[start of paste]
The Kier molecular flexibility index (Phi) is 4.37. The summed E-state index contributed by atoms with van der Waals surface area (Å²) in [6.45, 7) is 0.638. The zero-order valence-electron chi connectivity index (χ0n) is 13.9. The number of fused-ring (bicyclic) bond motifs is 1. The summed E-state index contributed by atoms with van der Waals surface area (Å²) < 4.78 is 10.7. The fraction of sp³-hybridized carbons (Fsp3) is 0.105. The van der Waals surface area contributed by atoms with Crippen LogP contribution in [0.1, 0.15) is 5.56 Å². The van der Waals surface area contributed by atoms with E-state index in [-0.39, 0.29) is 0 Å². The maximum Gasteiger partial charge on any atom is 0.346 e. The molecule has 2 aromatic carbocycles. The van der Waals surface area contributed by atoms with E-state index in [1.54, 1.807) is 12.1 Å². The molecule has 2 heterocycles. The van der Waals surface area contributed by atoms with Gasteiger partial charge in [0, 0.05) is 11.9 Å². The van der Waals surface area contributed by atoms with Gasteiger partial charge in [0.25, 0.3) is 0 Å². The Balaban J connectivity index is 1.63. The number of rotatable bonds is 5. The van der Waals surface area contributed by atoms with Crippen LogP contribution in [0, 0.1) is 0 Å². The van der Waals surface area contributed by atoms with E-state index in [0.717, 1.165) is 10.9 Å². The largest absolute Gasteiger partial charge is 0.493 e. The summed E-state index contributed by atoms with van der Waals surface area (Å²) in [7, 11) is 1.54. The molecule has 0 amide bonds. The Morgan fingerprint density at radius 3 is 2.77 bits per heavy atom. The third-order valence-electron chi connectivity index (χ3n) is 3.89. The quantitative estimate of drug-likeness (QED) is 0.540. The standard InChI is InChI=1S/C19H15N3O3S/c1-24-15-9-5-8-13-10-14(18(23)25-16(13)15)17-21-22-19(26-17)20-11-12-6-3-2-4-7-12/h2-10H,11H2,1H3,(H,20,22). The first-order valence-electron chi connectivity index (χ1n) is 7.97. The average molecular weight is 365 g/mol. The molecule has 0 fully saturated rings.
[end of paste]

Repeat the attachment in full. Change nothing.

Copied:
The Kier molecular flexibility index (Phi) is 4.37. The summed E-state index contributed by atoms with van der Waals surface area (Å²) in [6.45, 7) is 0.638. The zero-order valence-electron chi connectivity index (χ0n) is 13.9. The number of fused-ring (bicyclic) bond motifs is 1. The summed E-state index contributed by atoms with van der Waals surface area (Å²) < 4.78 is 10.7. The fraction of sp³-hybridized carbons (Fsp3) is 0.105. The van der Waals surface area contributed by atoms with Crippen LogP contribution in [0.1, 0.15) is 5.56 Å². The van der Waals surface area contributed by atoms with E-state index in [-0.39, 0.29) is 0 Å². The maximum Gasteiger partial charge on any atom is 0.346 e. The molecule has 2 aromatic carbocycles. The van der Waals surface area contributed by atoms with E-state index in [1.54, 1.807) is 12.1 Å². The molecule has 2 heterocycles. The van der Waals surface area contributed by atoms with Gasteiger partial charge in [0, 0.05) is 11.9 Å². The van der Waals surface area contributed by atoms with Gasteiger partial charge in [0.25, 0.3) is 0 Å². The Balaban J connectivity index is 1.63. The number of rotatable bonds is 5. The van der Waals surface area contributed by atoms with Crippen LogP contribution in [0, 0.1) is 0 Å². The van der Waals surface area contributed by atoms with E-state index in [0.717, 1.165) is 10.9 Å². The largest absolute Gasteiger partial charge is 0.493 e. The summed E-state index contributed by atoms with van der Waals surface area (Å²) in [7, 11) is 1.54. The molecule has 0 amide bonds. The Morgan fingerprint density at radius 3 is 2.77 bits per heavy atom. The third-order valence-electron chi connectivity index (χ3n) is 3.89. The quantitative estimate of drug-likeness (QED) is 0.540. The standard InChI is InChI=1S/C19H15N3O3S/c1-24-15-9-5-8-13-10-14(18(23)25-16(13)15)17-21-22-19(26-17)20-11-12-6-3-2-4-7-12/h2-10H,11H2,1H3,(H,20,22). The first-order valence-electron chi connectivity index (χ1n) is 7.97. The average molecular weight is 365 g/mol. The molecule has 0 fully saturated rings.